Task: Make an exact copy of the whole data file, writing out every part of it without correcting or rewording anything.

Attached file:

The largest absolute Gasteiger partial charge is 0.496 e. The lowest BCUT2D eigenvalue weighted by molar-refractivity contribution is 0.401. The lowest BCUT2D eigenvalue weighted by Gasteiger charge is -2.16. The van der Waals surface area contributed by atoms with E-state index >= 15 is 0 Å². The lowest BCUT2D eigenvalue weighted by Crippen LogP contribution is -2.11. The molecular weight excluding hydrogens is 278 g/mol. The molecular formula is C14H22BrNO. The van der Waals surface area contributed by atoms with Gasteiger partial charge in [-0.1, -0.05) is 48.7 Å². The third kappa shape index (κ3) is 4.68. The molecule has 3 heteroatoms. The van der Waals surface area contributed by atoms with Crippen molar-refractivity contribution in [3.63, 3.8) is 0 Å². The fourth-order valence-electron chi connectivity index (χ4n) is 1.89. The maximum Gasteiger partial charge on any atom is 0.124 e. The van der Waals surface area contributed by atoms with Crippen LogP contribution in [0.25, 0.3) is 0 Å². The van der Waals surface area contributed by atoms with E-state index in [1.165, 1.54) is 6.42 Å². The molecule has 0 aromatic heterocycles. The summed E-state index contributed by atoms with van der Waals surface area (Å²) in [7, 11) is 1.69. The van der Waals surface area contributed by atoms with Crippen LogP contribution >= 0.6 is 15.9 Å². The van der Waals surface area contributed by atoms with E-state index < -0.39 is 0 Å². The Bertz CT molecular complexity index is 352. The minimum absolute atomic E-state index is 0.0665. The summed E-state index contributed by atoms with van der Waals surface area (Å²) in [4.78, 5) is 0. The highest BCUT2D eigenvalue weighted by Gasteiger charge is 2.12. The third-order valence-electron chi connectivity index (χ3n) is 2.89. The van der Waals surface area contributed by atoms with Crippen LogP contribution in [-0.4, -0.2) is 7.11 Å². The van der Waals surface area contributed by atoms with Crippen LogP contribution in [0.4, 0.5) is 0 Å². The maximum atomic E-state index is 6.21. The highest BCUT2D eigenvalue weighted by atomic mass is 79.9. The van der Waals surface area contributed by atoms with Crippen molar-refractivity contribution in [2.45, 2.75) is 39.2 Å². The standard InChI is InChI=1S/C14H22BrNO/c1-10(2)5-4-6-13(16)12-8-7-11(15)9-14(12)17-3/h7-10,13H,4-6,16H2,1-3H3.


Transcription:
The largest absolute Gasteiger partial charge is 0.496 e. The lowest BCUT2D eigenvalue weighted by molar-refractivity contribution is 0.401. The lowest BCUT2D eigenvalue weighted by Gasteiger charge is -2.16. The van der Waals surface area contributed by atoms with E-state index >= 15 is 0 Å². The lowest BCUT2D eigenvalue weighted by Crippen LogP contribution is -2.11. The molecular weight excluding hydrogens is 278 g/mol. The molecular formula is C14H22BrNO. The van der Waals surface area contributed by atoms with Gasteiger partial charge in [-0.1, -0.05) is 48.7 Å². The third kappa shape index (κ3) is 4.68. The molecule has 3 heteroatoms. The van der Waals surface area contributed by atoms with Crippen molar-refractivity contribution in [3.63, 3.8) is 0 Å². The fourth-order valence-electron chi connectivity index (χ4n) is 1.89. The maximum Gasteiger partial charge on any atom is 0.124 e. The van der Waals surface area contributed by atoms with Crippen LogP contribution in [0.25, 0.3) is 0 Å². The van der Waals surface area contributed by atoms with E-state index in [1.165, 1.54) is 6.42 Å². The molecule has 0 aromatic heterocycles. The summed E-state index contributed by atoms with van der Waals surface area (Å²) in [7, 11) is 1.69. The van der Waals surface area contributed by atoms with Crippen LogP contribution >= 0.6 is 15.9 Å². The van der Waals surface area contributed by atoms with E-state index < -0.39 is 0 Å². The Bertz CT molecular complexity index is 352. The minimum absolute atomic E-state index is 0.0665. The summed E-state index contributed by atoms with van der Waals surface area (Å²) in [4.78, 5) is 0. The highest BCUT2D eigenvalue weighted by Gasteiger charge is 2.12. The third-order valence-electron chi connectivity index (χ3n) is 2.89. The van der Waals surface area contributed by atoms with Crippen LogP contribution in [-0.4, -0.2) is 7.11 Å². The van der Waals surface area contributed by atoms with Crippen LogP contribution in [0.4, 0.5) is 0 Å². The maximum atomic E-state index is 6.21. The highest BCUT2D eigenvalue weighted by atomic mass is 79.9. The van der Waals surface area contributed by atoms with Crippen molar-refractivity contribution in [2.45, 2.75) is 39.2 Å². The standard InChI is InChI=1S/C14H22BrNO/c1-10(2)5-4-6-13(16)12-8-7-11(15)9-14(12)17-3/h7-10,13H,4-6,16H2,1-3H3.